We almost missed the turn into the parking area but were waved in by a flurry of boat drivers eager to compete for our business. Since I speak no Spanish, I got the kids out of the car while Tim sorted out the details of costs and return time in his broken Spanish. After providing our passport numbers to a man with a clipboard, we were set to depart. Later I realized that these numbers were solely provided so that, in the event that a boat was lost at sea, the Panamanian government would know what embassy to contact to alert the next of kin.


We walked down the beach to see about a dozen glorified rowboats. I could hardly make out the island on the horizon, and I started to question the decision we had made. The boat was very small and the island very far away! The weather, although seemingly perfect in the morning, was now windy and whipping. The waves were choppy and the skies ominous.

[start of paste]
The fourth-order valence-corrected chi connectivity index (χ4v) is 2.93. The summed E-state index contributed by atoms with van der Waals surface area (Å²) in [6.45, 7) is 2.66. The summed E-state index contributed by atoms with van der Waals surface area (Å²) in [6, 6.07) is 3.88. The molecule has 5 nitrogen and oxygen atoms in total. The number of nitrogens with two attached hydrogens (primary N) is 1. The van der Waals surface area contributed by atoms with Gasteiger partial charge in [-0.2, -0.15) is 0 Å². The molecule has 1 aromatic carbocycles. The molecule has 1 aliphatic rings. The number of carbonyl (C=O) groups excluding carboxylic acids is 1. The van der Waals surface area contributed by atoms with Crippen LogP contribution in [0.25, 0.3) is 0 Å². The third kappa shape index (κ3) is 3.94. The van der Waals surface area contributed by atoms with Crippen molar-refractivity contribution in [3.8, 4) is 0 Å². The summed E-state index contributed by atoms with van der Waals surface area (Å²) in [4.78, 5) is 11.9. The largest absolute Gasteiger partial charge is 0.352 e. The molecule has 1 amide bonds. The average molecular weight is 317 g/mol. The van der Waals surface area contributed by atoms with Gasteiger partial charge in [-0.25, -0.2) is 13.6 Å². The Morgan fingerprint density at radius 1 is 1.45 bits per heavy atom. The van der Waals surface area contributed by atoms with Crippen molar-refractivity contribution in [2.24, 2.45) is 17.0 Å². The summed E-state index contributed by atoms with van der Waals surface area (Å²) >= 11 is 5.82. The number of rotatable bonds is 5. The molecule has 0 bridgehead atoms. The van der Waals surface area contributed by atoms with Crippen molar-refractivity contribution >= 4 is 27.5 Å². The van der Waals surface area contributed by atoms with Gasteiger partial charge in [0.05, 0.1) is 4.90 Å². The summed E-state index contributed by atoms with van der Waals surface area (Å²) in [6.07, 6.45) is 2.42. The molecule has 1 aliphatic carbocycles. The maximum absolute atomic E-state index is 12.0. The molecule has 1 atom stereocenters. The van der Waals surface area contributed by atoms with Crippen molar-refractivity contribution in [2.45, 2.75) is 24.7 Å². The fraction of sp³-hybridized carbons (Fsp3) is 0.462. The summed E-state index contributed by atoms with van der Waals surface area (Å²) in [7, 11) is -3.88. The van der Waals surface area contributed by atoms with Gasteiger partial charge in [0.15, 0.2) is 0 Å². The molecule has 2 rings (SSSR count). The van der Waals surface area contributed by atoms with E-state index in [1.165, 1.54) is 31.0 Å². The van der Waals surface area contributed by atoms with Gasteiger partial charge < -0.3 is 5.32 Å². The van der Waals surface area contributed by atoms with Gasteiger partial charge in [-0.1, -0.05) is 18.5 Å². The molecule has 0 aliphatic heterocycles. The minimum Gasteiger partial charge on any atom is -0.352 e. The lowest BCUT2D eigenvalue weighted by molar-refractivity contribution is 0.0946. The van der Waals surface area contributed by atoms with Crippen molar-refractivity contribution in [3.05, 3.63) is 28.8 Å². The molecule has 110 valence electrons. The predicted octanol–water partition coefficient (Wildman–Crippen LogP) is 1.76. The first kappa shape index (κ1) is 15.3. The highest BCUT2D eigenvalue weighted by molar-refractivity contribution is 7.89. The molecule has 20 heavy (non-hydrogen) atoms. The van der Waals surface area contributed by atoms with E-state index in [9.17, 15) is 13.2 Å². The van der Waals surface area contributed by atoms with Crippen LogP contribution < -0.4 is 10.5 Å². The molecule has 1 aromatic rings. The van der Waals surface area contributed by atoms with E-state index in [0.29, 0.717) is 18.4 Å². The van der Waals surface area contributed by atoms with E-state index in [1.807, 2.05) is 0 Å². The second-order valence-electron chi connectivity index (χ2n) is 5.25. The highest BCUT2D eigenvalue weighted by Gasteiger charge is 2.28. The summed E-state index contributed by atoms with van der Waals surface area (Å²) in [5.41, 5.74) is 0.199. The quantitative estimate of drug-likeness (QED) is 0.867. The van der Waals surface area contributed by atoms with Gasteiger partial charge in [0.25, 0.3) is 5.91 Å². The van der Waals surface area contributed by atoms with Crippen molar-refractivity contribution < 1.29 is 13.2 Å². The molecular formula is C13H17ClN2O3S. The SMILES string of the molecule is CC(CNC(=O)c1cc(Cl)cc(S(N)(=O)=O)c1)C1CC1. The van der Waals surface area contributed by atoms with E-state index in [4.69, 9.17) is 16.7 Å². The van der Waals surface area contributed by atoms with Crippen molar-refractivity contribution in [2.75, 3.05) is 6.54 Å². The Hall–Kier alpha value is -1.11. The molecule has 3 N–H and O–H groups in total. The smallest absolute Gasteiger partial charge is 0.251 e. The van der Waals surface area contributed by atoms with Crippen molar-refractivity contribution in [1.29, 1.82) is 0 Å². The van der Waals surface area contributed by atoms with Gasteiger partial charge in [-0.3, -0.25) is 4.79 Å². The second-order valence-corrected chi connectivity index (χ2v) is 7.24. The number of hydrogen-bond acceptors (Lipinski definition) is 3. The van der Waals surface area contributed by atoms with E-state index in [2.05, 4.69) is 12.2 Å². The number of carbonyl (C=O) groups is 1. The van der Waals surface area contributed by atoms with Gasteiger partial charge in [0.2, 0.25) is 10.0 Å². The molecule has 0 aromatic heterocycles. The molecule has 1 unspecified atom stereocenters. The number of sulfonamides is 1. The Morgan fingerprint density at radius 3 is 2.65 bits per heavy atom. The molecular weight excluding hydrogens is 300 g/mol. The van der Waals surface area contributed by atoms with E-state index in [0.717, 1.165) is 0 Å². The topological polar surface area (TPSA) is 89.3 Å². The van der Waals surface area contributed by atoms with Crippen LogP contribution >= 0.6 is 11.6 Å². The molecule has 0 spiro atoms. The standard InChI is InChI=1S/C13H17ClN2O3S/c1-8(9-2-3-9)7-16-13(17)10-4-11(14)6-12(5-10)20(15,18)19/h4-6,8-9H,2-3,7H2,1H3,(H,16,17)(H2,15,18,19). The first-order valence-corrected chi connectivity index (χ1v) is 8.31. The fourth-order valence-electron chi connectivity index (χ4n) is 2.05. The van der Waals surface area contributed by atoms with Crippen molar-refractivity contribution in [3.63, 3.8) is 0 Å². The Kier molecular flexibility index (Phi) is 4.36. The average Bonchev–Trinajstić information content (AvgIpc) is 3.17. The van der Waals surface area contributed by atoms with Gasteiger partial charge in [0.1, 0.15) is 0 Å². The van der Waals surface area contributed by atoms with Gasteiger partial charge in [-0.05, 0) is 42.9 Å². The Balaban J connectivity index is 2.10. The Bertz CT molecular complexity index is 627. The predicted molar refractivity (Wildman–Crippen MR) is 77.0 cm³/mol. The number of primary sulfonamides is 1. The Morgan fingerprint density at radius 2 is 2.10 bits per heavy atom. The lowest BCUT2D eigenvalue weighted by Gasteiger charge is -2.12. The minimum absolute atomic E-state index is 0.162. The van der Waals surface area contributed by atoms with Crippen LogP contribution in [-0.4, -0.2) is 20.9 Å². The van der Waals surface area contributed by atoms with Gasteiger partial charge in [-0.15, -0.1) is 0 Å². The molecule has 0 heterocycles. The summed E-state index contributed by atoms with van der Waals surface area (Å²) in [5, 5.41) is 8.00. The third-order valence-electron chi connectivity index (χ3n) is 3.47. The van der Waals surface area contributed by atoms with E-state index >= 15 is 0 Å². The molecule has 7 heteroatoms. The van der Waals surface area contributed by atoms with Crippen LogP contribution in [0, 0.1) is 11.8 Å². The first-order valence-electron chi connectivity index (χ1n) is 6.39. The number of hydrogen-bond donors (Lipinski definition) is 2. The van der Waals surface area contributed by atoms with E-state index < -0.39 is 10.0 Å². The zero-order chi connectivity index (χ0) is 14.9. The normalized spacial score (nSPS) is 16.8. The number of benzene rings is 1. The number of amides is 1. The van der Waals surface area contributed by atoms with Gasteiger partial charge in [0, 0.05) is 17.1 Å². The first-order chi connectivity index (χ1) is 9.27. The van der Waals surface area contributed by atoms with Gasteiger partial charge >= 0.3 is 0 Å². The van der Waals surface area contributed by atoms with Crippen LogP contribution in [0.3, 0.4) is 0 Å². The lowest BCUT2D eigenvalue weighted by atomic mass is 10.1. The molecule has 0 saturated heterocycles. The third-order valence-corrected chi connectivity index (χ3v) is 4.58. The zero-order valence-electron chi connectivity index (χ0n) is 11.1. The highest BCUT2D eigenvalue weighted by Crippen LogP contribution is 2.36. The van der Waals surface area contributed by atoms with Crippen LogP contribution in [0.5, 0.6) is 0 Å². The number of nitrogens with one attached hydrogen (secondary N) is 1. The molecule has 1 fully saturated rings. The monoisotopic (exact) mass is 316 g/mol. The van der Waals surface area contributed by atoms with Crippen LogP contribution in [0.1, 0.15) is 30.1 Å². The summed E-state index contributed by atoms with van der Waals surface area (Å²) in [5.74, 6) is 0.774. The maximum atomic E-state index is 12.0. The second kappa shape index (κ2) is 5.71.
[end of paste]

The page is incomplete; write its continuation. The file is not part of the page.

I tried to keep my mood up to not frighten Oliver. I noticed him tentatively watching the workers use small foam balls as wheels under the mighty vessel “Mi Abuelo” (My Grandfather) to get it closer to the ocean, ready for us to depart. They worked quickly, and were soon holding the boat in the aggressive ocean waving for us to get on board. There was no time to think, so I plopped Vera into the boat and tossed all of the beach day items in, followed by Oliver and Tim.

Vera called BS on the whole thing the instant she got into the boat. She started screaming, having no idea why we were in a boat and unsure of the entire situation. Oliver was hesitant and still waiting to decide if this was a good idea. Tim and I were feverishly trying to put on the most pathetic version of an adult life jacket I’ve ever seen. To be honest, I’m not sure it would have saved my life in a kiddie pool, let alone the open ocean. Oliver’s life saving device was a set of swimmies and Vera’s life vest was meant for a 35-pound child, not a 25-pound baby. It was immediately apparent that this had been our worst parenting decision to date.